N.C. Cig Sales Slump

Larger sales tax adds up to fewer smokers

RALEIGH, N.C. -- A higher tobacco tax in North Carolina is pushing cigarette sales down, state public health leaders say, according to a report in The News & Observer.

Cigarette sales fell as much as 18% during the first 10 months after the tax increase, the report said. But public coffers didn't suffer. An elevated tariff raised an extra $110 million compared with the same period the previous year.

"This is very, very predictable," state Health Director Leah Devlin told the newspaper. "One of the most strategic tobacco [image-nocss] controls out there is a tobacco tax. It's a nice benefit that it raises revenue."

Despite the state's historic ties to tobacco farming and cigarette manufacturing, the General Assembly increased the state cigarette tax from 5 cents to 30 cents starting Sept. 1, 2005. An additional 5 cent increase went into effect in July.

Anti-smoking activists wanted a bigger increase some called for 75 cents and cigarette companies didn't want one at all. Public health advocates used other states' experiences to sell the higher tariff to legislators.

Nationally, price increases have dampened cigarette sales, especially among teenagers. But with higher taxes, state revenues collected from smokers haven't fallen.

In North Carolina, the sale of cigarette packs declined from an estimated 574 million between Sept. 1, 2004, and June 2005 to 467 million in the same period a year later. The estimate is based on tax receipts, not actual sales the only way it can be tracked, said Sally Herndon Malek, head of the N.C. Prevention and Control Branch.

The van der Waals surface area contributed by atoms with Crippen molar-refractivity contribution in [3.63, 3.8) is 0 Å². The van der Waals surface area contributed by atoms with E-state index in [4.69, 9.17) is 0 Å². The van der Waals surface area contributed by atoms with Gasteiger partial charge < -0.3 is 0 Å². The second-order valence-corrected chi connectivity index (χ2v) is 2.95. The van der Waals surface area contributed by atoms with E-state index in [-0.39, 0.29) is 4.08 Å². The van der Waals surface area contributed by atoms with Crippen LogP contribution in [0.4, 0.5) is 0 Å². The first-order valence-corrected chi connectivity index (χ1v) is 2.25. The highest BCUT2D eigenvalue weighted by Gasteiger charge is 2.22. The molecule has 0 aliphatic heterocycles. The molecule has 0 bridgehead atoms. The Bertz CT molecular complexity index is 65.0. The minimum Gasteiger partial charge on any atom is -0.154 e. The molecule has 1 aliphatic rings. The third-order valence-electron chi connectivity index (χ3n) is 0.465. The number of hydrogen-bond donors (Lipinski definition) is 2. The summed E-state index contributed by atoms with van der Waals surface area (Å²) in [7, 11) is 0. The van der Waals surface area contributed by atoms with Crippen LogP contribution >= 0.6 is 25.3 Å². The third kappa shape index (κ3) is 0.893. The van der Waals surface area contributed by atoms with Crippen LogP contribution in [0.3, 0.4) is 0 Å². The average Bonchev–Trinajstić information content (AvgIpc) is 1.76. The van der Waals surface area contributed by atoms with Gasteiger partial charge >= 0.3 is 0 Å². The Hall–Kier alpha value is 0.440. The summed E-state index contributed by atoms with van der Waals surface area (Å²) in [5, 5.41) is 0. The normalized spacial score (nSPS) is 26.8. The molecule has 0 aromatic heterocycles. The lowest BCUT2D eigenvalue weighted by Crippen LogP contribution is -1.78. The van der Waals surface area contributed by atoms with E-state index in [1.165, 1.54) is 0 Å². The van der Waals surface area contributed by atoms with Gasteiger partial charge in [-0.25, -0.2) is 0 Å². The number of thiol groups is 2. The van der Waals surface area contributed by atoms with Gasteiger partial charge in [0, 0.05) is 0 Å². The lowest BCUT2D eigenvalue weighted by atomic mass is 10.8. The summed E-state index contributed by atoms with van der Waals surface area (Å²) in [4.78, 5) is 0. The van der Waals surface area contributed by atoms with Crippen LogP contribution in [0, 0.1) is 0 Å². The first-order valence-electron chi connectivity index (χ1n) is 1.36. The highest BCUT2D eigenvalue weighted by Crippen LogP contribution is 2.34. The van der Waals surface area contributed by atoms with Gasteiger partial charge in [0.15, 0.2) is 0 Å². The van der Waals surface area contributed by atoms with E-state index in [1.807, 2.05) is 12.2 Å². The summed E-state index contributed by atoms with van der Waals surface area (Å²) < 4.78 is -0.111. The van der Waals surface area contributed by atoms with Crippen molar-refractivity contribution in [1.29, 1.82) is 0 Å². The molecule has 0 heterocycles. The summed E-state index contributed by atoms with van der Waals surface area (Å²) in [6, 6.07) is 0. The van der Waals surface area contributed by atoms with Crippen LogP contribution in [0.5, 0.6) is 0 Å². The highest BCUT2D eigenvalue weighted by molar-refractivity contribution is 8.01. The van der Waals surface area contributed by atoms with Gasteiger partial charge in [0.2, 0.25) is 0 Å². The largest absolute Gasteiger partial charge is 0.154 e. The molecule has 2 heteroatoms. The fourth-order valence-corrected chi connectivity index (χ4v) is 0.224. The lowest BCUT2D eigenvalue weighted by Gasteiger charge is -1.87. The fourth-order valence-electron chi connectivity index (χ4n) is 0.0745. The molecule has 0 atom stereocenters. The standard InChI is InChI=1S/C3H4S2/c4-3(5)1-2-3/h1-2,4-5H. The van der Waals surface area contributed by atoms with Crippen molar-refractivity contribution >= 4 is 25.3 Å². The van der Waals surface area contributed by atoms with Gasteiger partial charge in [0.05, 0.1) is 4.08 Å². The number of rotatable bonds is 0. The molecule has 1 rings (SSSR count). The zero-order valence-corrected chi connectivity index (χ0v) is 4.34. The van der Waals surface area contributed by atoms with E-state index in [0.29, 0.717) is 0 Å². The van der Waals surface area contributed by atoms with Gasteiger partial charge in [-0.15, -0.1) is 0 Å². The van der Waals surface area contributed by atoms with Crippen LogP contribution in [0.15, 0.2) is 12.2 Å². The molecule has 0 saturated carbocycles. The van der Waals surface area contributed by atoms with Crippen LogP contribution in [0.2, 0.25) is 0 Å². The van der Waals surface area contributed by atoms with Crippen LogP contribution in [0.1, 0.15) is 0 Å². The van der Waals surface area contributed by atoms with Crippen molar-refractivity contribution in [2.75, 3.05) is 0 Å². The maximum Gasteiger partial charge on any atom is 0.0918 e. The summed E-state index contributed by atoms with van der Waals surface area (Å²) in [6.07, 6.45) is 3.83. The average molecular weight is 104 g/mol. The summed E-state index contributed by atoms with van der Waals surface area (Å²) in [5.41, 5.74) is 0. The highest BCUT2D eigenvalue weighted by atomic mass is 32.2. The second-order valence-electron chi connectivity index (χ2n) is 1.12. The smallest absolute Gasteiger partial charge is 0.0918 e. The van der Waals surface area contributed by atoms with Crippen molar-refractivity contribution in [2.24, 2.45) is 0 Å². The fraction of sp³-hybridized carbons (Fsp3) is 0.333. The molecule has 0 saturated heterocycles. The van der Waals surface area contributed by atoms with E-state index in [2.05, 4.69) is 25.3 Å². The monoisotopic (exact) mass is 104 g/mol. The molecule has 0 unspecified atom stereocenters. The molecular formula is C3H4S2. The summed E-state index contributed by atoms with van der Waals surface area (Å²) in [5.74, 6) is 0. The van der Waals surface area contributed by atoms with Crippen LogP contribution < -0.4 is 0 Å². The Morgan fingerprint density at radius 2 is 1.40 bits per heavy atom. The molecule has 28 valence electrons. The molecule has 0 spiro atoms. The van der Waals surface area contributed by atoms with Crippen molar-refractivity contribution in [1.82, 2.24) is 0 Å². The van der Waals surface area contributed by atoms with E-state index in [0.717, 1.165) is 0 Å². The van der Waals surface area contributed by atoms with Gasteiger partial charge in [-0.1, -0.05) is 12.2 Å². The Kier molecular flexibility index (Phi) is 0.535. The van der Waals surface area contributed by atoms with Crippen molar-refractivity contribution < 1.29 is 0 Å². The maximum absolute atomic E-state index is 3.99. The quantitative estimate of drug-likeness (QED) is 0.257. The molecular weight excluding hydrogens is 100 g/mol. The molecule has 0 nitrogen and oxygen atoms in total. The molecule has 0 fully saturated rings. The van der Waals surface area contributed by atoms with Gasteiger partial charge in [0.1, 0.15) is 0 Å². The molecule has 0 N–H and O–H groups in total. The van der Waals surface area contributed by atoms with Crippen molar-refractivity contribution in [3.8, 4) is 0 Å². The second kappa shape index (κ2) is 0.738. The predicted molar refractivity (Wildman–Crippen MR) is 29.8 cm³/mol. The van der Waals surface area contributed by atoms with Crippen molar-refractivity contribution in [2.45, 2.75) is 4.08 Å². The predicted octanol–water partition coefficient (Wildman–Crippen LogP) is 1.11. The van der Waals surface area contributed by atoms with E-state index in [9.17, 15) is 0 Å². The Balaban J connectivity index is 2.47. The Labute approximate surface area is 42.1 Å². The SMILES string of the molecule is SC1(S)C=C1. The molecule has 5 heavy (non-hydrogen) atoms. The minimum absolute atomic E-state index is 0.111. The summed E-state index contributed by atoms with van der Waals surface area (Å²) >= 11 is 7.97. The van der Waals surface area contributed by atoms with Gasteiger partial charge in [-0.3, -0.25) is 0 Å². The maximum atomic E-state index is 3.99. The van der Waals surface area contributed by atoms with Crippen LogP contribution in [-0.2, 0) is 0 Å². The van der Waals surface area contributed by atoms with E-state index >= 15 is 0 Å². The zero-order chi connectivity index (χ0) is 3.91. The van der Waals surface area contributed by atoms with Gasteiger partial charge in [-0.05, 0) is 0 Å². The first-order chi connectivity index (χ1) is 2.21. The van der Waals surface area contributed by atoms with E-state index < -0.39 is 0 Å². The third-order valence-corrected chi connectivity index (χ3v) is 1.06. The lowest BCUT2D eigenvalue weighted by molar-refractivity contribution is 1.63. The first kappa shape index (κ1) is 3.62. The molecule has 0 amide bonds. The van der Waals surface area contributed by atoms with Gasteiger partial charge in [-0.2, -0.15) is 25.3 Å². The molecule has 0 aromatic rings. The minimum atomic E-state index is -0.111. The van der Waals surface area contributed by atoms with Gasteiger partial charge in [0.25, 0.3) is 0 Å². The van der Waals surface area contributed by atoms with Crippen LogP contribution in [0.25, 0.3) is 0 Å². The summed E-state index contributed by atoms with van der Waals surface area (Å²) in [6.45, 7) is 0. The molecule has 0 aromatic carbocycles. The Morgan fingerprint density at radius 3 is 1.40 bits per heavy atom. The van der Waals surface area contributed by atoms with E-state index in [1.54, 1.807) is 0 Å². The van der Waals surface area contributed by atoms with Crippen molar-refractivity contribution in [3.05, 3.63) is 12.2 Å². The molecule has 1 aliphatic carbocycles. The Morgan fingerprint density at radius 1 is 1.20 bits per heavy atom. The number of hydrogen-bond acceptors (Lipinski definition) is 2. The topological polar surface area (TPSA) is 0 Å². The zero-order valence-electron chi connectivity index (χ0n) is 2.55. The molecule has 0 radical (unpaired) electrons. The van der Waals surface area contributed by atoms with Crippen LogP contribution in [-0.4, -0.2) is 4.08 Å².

States across the country have raised cigarette taxes in recent years, according to the Campaign for Tobacco-Free Kids in Washington, D.C. Between 1997 and 2003, the average cost of cigarettes doubled and smoking by young people younger than 18 plunged by 40%.

"For every 10% increase in price, you get between a 4% and 7% drop in consumption, with the largest impact on youth," Malek said. "That's for a couple of reasons. They are not yet addicted, so it's easier for them to drop the habit. And they have less disposable income and are more price-sensitive."

A growing number of young people in North Carolina have apparently already wised up to the dangers of smoking, which remains the leading cause of preventable death in the United States, according to the report. Smoking rates among the state's middle school students dropped from 9.3% in 2003 to 5.8% in 2005, reports the North Carolina Health and Wellness Trust Fund. High school rates fell from 27.3% to 20.3% in the same period.

About one adult in five in North Carolina smokes.

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